Chapter 13

Darwinism can explain the survival of the fittest just fine, but struggles to explain the arrival of the fittest.  How do novel biological changes arise?  In particular, how do new body plans arise?  Body plans can be very different from one another, and a smooth transition from one to the other seems virtually impossible if the organism has to continue functioning during the transition process.

“To create significant changes in the forms of animals requires attention to timing.”[4]  Genetic changes that affect processes early in the development of an organism will have a bigger impact than genetic changes that affect processes later on.  It’s like building a house.  Changes to the foundation as it is being laid down will radically alter the original blueprint for the house, whereas changes to the carpet color – which is laid down near the end of the process – have very little impact.  For macroevolutionary changes in an organism’s body plan to occur, there needs to be changes to the genes that regulate body-plan construction very early in an organism’s development.  Furthermore, there needs to be changes to the way that proteins are arranged because that will determine how biological systems are built and function (it’s not enough just to generate new proteins).  What do we know about what happens when such mutations occur?

In the early 1980s, Christiane Nusslein-Volhard and Eric Wieschaus did a bunch of mutagenesis experiments on fruit flies. They mutated everything that could be mutated, including the genes that code for the development of the fly’s body plan.  When they mutated the genes that regulate the body-plan of the fruit fly, inevitably the developing fly died.  They admitted that this posed a problem for evolutionary theory, because if mutations in regulatory genes that code for body plans always result in deformation and death, it seems that the origin of new body plans can’t be explained by mutations.  Other organisms have been studied since then, with the same results.  Mutations that affect the early embryological development of an organism are the least likely to be tolerated by the organism, and result in either deformity or death. As geneticist John F. McDonald writes, “Those [genetic] loci that are obviously variable within natural populations do not seem to lie at the basis of many major adaptive changes, while those loci that seemingly do constitute the foundation of many if not most major adaptive changes are not variable within natural populations.”[5]  Meyer summarized his point by saying “the kind of mutations we need for major evolutionary change we don’t get; the kind we get we don’t need.”[6]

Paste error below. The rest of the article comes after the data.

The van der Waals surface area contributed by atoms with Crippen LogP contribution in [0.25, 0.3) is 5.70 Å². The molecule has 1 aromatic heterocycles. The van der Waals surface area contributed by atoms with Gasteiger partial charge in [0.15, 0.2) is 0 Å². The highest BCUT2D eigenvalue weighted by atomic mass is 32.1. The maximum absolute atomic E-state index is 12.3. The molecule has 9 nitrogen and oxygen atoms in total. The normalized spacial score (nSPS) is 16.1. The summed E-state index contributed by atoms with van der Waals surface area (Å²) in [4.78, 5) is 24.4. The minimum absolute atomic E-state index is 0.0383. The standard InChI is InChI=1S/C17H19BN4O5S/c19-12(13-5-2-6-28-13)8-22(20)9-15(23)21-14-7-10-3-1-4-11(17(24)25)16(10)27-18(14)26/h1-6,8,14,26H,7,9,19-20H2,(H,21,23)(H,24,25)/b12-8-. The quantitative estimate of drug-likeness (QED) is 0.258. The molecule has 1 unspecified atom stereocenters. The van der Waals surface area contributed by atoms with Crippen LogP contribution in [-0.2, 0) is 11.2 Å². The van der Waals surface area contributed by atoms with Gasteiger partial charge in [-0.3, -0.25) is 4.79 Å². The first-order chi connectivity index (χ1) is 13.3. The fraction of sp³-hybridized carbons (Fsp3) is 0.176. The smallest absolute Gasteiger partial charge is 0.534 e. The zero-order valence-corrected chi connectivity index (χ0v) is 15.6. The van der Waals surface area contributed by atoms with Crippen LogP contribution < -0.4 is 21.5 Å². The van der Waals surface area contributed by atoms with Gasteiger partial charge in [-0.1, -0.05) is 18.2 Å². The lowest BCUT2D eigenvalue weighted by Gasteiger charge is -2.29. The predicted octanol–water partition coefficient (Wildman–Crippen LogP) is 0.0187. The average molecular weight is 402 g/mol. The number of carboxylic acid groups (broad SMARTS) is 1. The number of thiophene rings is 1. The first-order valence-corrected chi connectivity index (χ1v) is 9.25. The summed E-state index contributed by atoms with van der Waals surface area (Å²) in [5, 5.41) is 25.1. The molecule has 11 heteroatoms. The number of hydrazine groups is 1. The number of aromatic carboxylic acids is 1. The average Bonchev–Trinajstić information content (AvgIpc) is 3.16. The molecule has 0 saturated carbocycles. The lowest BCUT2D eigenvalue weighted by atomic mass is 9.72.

The problem the Cambrian explosion poses to Darwinism is the sudden appearance of new forms of animal life.  How do you build an animal?  What sort of changes are required?  Darwinism has to explain the origin of new animal forms in terms of the accumulation of minor changes over time.  But now that we know how body plans are constructed and the types of changes required to transform one body plan into another, Darwin’s explanation of how life diversified into so many different phyla is inadequate.